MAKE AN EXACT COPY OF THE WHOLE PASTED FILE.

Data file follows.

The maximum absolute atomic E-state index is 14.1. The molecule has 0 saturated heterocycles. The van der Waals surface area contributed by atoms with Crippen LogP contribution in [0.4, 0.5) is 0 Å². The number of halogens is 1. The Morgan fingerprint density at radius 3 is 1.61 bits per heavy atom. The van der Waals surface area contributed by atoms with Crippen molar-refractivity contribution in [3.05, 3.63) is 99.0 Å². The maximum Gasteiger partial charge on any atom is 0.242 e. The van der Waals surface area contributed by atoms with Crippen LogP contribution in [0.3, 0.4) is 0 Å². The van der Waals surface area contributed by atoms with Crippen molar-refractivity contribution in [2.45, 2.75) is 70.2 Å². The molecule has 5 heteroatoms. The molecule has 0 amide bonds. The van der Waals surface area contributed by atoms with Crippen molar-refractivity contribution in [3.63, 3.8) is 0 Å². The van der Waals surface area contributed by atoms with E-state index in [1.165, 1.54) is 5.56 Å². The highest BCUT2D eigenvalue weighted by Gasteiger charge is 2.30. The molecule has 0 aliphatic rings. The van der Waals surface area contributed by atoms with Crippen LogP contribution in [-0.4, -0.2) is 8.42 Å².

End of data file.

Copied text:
The maximum absolute atomic E-state index is 14.1. The molecule has 0 saturated heterocycles. The van der Waals surface area contributed by atoms with Crippen LogP contribution in [0.4, 0.5) is 0 Å². The number of halogens is 1. The Morgan fingerprint density at radius 3 is 1.61 bits per heavy atom. The van der Waals surface area contributed by atoms with Crippen molar-refractivity contribution in [3.05, 3.63) is 99.0 Å². The maximum Gasteiger partial charge on any atom is 0.242 e. The van der Waals surface area contributed by atoms with Crippen LogP contribution in [0.3, 0.4) is 0 Å². The van der Waals surface area contributed by atoms with Crippen molar-refractivity contribution in [2.45, 2.75) is 70.2 Å². The molecule has 5 heteroatoms. The molecule has 0 amide bonds. The van der Waals surface area contributed by atoms with Crippen molar-refractivity contribution in [3.63, 3.8) is 0 Å². The van der Waals surface area contributed by atoms with E-state index in [1.165, 1.54) is 5.56 Å². The highest BCUT2D eigenvalue weighted by Gasteiger charge is 2.30. The molecule has 0 aliphatic rings. The van der Waals surface area contributed by atoms with Crippen LogP contribution in [-0.4, -0.2) is 8.42 Å².